Rice husk has proved to be a difficult fuel for gasification and fluidized bed combustion because of the high ash content resulting in carbon conversion inefficiency. We report the results of pyrolysis experiments of individual rice husk particles under controlled atmospheres of the confocal scanning laser microscope followed by SEM observations of the pyrolized structure of the particles. The results suggest a preferential shrinkage of the particles in the transverse direction, implying the presence of strong and inert silica layer that retains its structure despite high temperatures. The cellulose and lignin component was preferentially consumed in geometrically arranged pores and channels. The role of silica appears to be more than just a geometric shield and thus complete carbon conversion may not be achievable.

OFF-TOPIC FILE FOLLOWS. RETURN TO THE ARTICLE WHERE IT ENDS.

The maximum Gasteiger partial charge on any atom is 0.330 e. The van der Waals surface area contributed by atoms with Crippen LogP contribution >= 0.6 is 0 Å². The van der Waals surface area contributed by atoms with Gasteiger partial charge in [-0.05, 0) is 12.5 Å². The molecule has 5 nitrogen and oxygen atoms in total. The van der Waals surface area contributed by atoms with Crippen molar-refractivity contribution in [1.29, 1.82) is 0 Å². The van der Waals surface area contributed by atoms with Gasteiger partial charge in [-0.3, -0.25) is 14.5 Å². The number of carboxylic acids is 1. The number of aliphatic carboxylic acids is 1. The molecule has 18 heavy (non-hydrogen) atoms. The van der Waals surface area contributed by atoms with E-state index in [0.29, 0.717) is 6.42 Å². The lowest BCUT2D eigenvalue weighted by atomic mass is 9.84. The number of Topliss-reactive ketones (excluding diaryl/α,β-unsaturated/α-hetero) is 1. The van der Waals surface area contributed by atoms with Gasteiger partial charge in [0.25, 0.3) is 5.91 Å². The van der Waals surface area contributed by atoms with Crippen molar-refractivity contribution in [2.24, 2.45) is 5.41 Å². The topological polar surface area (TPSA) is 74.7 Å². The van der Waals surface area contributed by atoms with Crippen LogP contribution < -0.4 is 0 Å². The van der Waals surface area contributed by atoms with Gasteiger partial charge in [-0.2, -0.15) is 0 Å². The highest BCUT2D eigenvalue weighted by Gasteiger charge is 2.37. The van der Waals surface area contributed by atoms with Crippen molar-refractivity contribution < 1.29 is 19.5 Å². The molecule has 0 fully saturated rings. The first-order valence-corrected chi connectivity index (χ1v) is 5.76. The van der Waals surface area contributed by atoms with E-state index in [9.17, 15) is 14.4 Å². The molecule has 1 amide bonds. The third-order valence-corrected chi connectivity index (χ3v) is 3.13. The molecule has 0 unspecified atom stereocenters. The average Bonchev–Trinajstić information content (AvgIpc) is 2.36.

|Original language||English (US)|
|Number of pages||6|
|State||Published - Oct 10 2004|
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